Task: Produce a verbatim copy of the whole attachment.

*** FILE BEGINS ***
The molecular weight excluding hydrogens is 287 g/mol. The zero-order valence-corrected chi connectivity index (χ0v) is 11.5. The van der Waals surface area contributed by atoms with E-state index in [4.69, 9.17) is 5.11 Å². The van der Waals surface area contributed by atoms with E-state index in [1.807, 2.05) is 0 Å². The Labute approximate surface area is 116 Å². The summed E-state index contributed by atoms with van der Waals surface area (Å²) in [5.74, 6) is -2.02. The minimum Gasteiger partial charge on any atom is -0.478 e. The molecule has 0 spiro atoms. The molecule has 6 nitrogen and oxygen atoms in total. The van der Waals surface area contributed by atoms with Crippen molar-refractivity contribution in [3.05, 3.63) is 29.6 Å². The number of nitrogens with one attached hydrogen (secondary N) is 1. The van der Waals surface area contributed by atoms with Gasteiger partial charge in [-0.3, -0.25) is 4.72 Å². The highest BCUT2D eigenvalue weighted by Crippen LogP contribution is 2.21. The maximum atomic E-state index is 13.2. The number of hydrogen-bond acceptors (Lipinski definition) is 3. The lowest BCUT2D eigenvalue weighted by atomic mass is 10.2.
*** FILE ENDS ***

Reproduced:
The molecular weight excluding hydrogens is 287 g/mol. The zero-order valence-corrected chi connectivity index (χ0v) is 11.5. The van der Waals surface area contributed by atoms with E-state index in [4.69, 9.17) is 5.11 Å². The van der Waals surface area contributed by atoms with E-state index in [1.807, 2.05) is 0 Å². The Labute approximate surface area is 116 Å². The summed E-state index contributed by atoms with van der Waals surface area (Å²) in [5.74, 6) is -2.02. The minimum Gasteiger partial charge on any atom is -0.478 e. The molecule has 0 spiro atoms. The molecule has 6 nitrogen and oxygen atoms in total. The van der Waals surface area contributed by atoms with Crippen molar-refractivity contribution in [3.05, 3.63) is 29.6 Å². The number of nitrogens with one attached hydrogen (secondary N) is 1. The van der Waals surface area contributed by atoms with Gasteiger partial charge in [-0.3, -0.25) is 4.72 Å². The highest BCUT2D eigenvalue weighted by Crippen LogP contribution is 2.21. The maximum atomic E-state index is 13.2. The number of hydrogen-bond acceptors (Lipinski definition) is 3. The lowest BCUT2D eigenvalue weighted by atomic mass is 10.2.